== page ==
The idiot police are a staple of cozies, and I was fine with that for a while, but it does get tiresome. I'd rather have Cramer, who is good with most cases, or Alec (of the Daisy Dalrymple books) who is entirely competent (and who sometimes steals the scene, but that's a different matter). They don't have to be thrilled that the amateur detective is nosing in on their case, they just shouldn't be stupid.

Does not have a constantly catty enemy

Loads of cozies seem to feel like their female lead needs an evil alter-ego, the over-dressed, shrill, harridan who makes life miserable for everyone and yet is somehow always invited to the same parties, engaged to handsome men, and possessed of inordinate wealth. I'd rather skip that, thanks. It's not that everyone needs to be nice all the time, it's just that I see no need for the author to make her lead character seem nicer by giving her a shallow, stereotyped contrast.

Is not spectacularly gory

In fact, it might be fun to read a mystery that did not feature a murder, but those seem to be rather thin on the ground, so I'll settle for quiet poisonings and out-of-sight gunshots that serve to start the puzzle off rather than spreading gore or grief liberally through the book. Yes, it's unrealistic, but I never said I was looking for realism—not this time around.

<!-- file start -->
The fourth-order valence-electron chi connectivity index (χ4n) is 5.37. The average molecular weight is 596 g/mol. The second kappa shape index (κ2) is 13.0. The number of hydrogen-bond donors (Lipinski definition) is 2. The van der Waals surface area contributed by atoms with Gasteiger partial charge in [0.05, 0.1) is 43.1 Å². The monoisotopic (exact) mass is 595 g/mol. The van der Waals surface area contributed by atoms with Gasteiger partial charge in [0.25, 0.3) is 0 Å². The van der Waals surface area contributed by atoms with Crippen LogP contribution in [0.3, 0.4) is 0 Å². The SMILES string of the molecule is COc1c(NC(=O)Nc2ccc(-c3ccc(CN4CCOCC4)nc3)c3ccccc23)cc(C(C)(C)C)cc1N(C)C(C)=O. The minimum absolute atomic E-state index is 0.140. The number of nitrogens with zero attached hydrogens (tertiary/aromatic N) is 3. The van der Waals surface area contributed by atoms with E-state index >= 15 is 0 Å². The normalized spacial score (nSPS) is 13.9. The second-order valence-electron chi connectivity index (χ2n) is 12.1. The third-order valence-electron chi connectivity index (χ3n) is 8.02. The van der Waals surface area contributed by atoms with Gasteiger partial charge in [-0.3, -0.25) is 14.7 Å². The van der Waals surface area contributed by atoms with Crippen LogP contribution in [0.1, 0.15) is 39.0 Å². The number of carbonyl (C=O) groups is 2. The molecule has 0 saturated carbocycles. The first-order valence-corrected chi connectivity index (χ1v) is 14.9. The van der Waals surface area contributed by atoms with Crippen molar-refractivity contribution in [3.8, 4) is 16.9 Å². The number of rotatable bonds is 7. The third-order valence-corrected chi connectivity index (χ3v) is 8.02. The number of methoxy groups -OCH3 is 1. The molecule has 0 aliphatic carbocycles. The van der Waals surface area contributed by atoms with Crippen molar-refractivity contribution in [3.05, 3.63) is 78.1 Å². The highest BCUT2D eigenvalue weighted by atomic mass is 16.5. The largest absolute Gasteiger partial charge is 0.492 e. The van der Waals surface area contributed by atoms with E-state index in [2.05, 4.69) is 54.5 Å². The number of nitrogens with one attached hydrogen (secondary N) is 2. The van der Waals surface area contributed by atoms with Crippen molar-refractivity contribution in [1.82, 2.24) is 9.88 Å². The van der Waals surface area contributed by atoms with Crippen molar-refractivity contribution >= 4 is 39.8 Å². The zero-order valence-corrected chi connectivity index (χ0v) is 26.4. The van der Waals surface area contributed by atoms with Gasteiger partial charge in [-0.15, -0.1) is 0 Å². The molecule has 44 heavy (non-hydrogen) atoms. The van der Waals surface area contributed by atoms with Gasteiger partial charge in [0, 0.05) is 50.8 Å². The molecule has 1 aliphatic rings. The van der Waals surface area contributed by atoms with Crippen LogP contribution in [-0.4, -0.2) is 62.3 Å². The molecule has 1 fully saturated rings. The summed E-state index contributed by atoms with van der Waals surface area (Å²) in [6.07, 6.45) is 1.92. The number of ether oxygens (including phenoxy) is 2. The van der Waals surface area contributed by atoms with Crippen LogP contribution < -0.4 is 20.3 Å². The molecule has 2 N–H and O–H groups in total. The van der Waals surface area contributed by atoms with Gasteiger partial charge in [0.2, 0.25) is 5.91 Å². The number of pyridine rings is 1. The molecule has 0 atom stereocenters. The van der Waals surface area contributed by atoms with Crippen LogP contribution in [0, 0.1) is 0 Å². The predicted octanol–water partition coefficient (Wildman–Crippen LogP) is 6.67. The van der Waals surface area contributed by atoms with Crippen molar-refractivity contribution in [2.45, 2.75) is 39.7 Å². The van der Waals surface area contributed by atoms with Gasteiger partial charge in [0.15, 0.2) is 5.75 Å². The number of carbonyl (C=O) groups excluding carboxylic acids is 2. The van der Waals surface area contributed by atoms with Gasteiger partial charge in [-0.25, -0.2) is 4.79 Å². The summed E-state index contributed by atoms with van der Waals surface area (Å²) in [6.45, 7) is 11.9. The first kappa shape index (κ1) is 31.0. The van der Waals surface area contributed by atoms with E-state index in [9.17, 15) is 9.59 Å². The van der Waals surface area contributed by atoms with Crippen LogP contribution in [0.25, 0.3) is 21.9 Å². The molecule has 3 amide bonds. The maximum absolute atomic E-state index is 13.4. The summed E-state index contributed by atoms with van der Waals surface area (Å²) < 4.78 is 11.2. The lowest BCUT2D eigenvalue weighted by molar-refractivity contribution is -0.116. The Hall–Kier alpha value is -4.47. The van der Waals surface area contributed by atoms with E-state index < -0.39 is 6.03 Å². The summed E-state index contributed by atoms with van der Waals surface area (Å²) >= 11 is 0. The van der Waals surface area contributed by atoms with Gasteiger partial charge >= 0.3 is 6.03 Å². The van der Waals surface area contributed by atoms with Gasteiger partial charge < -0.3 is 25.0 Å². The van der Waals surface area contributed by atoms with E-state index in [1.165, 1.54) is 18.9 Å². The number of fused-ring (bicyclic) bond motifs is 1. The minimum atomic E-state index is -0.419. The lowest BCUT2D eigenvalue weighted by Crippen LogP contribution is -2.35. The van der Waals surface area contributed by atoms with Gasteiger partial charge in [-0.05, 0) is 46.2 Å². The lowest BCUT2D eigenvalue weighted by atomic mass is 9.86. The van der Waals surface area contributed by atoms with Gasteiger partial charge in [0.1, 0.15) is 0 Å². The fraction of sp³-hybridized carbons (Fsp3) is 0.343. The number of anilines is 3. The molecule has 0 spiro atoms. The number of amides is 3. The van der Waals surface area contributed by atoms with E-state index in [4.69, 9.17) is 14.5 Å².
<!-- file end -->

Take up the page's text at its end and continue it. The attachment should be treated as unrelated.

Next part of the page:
Has reasonably good writing

It doesn't have to be deathless prose, but I'd rather it be readable. I can, at need, overlook a man whose chuckle "drifts down" to the woman standing right next to him, or the odd word "flitting up the stairs," but I'd rather avoid cauterized souls, thanks just the same. Likewise, I'll forgive the odd grammatical glitch in an otherwise good story, but an addiction to sentence fragments may make me put the book down.

Preferably does not feature a gorgeous heroine

This is optional, but if the first few pages include the information that the heroine is flawlessly beautiful, I start taking off points mentally. It can work, at least some of the time; I was quite beguiled by The Phryne Fisher Mysteries by Kerry Greenwood for several books before I tired of her perfection. I might never have done so if I had rationed my reading instead of going through several all in a row.